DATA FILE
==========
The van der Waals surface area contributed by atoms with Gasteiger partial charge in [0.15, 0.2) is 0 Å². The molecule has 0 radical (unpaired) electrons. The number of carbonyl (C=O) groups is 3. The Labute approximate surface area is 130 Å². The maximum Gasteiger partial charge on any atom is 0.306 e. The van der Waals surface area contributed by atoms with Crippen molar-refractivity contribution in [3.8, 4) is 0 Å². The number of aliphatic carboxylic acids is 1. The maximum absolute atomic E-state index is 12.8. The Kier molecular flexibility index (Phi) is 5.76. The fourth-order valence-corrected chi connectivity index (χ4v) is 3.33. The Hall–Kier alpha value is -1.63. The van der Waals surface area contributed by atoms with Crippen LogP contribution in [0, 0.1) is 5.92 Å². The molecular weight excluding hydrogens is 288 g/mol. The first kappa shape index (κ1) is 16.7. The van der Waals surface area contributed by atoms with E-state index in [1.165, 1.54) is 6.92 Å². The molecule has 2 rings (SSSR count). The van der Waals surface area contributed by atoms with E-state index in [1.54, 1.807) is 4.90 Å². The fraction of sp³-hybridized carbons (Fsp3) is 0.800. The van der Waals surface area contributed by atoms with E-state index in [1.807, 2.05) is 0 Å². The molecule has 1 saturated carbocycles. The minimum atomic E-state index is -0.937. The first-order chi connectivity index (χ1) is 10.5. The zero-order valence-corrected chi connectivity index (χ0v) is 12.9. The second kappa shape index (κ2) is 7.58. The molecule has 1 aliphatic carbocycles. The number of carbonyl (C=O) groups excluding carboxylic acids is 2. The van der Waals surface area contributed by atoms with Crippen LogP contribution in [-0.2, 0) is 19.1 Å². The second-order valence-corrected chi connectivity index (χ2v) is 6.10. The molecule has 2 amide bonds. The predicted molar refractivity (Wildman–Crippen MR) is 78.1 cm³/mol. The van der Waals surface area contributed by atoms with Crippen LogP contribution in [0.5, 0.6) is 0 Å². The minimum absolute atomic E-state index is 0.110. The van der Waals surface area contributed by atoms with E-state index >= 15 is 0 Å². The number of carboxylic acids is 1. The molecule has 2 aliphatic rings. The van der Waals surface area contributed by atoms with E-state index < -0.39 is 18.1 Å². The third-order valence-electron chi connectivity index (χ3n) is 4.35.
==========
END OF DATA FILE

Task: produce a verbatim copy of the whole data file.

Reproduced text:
The van der Waals surface area contributed by atoms with Gasteiger partial charge in [0.15, 0.2) is 0 Å². The molecule has 0 radical (unpaired) electrons. The number of carbonyl (C=O) groups is 3. The Labute approximate surface area is 130 Å². The maximum Gasteiger partial charge on any atom is 0.306 e. The van der Waals surface area contributed by atoms with Crippen molar-refractivity contribution in [3.8, 4) is 0 Å². The number of aliphatic carboxylic acids is 1. The maximum absolute atomic E-state index is 12.8. The Kier molecular flexibility index (Phi) is 5.76. The fourth-order valence-corrected chi connectivity index (χ4v) is 3.33. The Hall–Kier alpha value is -1.63. The van der Waals surface area contributed by atoms with Crippen LogP contribution in [0, 0.1) is 5.92 Å². The molecular weight excluding hydrogens is 288 g/mol. The first kappa shape index (κ1) is 16.7. The van der Waals surface area contributed by atoms with E-state index in [1.165, 1.54) is 6.92 Å². The molecule has 2 rings (SSSR count). The van der Waals surface area contributed by atoms with E-state index in [1.54, 1.807) is 4.90 Å². The fraction of sp³-hybridized carbons (Fsp3) is 0.800. The van der Waals surface area contributed by atoms with E-state index in [1.807, 2.05) is 0 Å². The molecule has 1 saturated carbocycles. The minimum atomic E-state index is -0.937. The first-order chi connectivity index (χ1) is 10.5. The zero-order valence-corrected chi connectivity index (χ0v) is 12.9. The second kappa shape index (κ2) is 7.58. The molecule has 1 aliphatic carbocycles. The number of carbonyl (C=O) groups excluding carboxylic acids is 2. The van der Waals surface area contributed by atoms with Crippen LogP contribution in [-0.2, 0) is 19.1 Å². The second-order valence-corrected chi connectivity index (χ2v) is 6.10. The molecule has 2 amide bonds. The predicted molar refractivity (Wildman–Crippen MR) is 78.1 cm³/mol. The van der Waals surface area contributed by atoms with Crippen LogP contribution in [0.5, 0.6) is 0 Å². The minimum absolute atomic E-state index is 0.110. The van der Waals surface area contributed by atoms with E-state index >= 15 is 0 Å². The number of carboxylic acids is 1. The molecule has 2 aliphatic rings. The van der Waals surface area contributed by atoms with E-state index < -0.39 is 18.1 Å². The third-order valence-electron chi connectivity index (χ3n) is 4.35.